1) Dominance delayed
You might have heard that Michael Strahan spent much of his childhood in Germany -- an "Army brat" who barely played any football. Strahan moved to Houston for his senior year of high school, logged a season on the gridiron and earned a scholarship to Texas Southern University, where he ultimately starred. That would be deemed a slow start for any aspiring professional football player, much less a Hall of Fame defensive end.
Strahan's pro career got off at a turtle's pace, as well. A foot injury limited his rookie campaign of 1993 to just nine games. Despite starting 15 games in '94, Strahan posted a mere 4.5 sacks. The next year, New York's defense was supposed to be a top-notch unit ... until Dallas stormed Giants Stadium on the season's first Monday night and rocked Big Blue 35-0 in front of a national television audience. Throughout that season and the next, though, Strahan began to hold his own, but still only produced a grand total of 12.5 sacks -- not even close to Hall of Fame production for an edge player. Strahan showed potential in these early years, but he was still learning the game and definitely took his share of lumps.
Then in 1997, a light bulb seemed to come on under new defensive coordinator John Fox. Strahan got to the quarterback 14 times and earned first-team All-Pro honors. Meanwhile, Big Blue rode its defense to a playoff berth. The guy who barely knew the sport had developed into a dominant force. Over the next 10 years, Strahan racked up 109.5 sacks, including an NFL-record 22.5 in 2001 -- a feat which earned him that season's Defensive Player of the Year award. And of course, he rounded out his career by winning a ring in his final game.
2) Kind of a big deal
Strahan's call from the Pro Football Hall of Fame carried particular significance for the Giants. While the franchise is known for defense, considering the legacies of Sam Huff, Harry Carson and Lawrence Taylor, none of those guys played on the defensive line. In fact, prior to Strahan, the last time this team featured a Hall of Fame D-lineman was 50 years ago, when Andy Robustelli played his final season. The last time a Big Blue player from the defensive front was enshrined was 30 years ago, when Arnie Weinmeister received his bust. (Weinmeister was a star in the late 1940s and early 1950s.)
3) Second-Greatest Show on Turf
The big defensive end absolutely terrorized Kurt Warner, Marshall Faulk and Co., crashing the pocket on seemingly every play while helping his defense hold St. Louis to a scant 15 points. Bear in mind, this was a team that had scored 30, 42 and 35 points in the previous three weeks, and would go on to score 34, 31 and 48 over the next three. No matter. Strahan gave Warner no time to breathe, racking up four sacks on the day, including a huge, fourth-quarter strip-sack that put New York's offense in position to take control of the game.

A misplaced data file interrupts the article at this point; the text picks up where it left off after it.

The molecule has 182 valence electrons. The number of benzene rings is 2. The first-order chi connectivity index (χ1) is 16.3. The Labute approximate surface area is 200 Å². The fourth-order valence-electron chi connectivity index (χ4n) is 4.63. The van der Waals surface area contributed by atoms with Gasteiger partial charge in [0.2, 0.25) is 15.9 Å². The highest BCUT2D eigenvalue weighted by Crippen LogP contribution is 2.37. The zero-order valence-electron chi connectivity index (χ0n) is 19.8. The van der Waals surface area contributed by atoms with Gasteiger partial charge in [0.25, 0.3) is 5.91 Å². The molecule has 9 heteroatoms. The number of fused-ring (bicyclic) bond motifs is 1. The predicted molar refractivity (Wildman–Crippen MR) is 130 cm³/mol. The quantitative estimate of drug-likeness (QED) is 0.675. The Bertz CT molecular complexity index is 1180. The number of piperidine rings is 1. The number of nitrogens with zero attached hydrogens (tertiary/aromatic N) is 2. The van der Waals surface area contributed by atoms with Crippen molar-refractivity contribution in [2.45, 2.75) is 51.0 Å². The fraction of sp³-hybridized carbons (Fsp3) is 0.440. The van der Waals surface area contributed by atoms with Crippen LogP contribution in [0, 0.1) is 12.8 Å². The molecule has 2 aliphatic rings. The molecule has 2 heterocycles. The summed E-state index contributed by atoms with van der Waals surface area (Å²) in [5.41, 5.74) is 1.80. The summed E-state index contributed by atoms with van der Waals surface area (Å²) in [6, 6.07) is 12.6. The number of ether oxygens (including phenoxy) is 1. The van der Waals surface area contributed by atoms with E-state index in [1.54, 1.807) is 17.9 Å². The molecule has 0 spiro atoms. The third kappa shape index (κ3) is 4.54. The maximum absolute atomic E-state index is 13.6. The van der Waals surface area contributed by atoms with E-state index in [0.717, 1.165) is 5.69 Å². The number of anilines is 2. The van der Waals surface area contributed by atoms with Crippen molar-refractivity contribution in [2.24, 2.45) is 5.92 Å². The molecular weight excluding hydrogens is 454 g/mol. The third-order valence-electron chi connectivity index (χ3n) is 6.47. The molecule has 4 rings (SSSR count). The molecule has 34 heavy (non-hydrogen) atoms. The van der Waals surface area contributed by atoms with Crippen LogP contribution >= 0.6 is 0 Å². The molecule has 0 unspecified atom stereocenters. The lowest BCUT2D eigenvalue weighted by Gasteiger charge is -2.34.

Unfortunately for the Giants, that didn't happen. And ultimately, Strahan's Herculean effort came in vain, as the Rams squeaked out a 15-14 win to improve to 5-0. St. Louis went on to finish the regular season with a league-best mark of 14-2 and made it all the way to Super Bowl XXXVI (where they suffered an upset loss to the Patriots).
But on that day 13 years ago, Strahan was the best player on the field, authoring one of the most dominant individual performances I've ever seen.
Being a great pass rusher is about more than talent, technique or having a "high motor." It's as much about adjustment as anything: adjusting to different offensive tackles, adjusting to quarterback tendencies (Does a guy pat the ball before releasing?), and in some cases, adjusting oneself.
I was always impressed with how Strahan shed over 30 pounds late in his career in order to get quicker. At 255 -- as opposed to somewhere in the high-200s -- the 30-something Strahan was able to get around the tackle and after the quarterback. Not a lot of players were doing that circa 2005. Yet, guys like Strahan and Jason Taylor paved the way for some of the svelter pass rushers we see these days.
5) Big Blue's big two
Instant Debate: Hardest team to read
When you pore over Strahan's career résumé, his sack total jumps off the page. He compiled 141.5 of them over 14 NFL seasons -- good enough to rank fifth all time. But does that even qualify him to rank as his own franchise's greatest pass rusher?
Lawrence Taylor had 132.5 officially, but 142 overall if you count his 1981 season (when sacks were not yet an official statistic, but LT logged 9.5). Strahan is under that number, despite having played in 32 more games than Taylor. That said, as a franchise duo, these two can't be touched -- no other team can boast two players with that many sacks. On the surface, the Vikings' Hall of Fame duo of Chris Doleman (150.5) and John Randle (137.5) looks superior, but over a third of Doleman's sacks came with the 49ers and Falcons.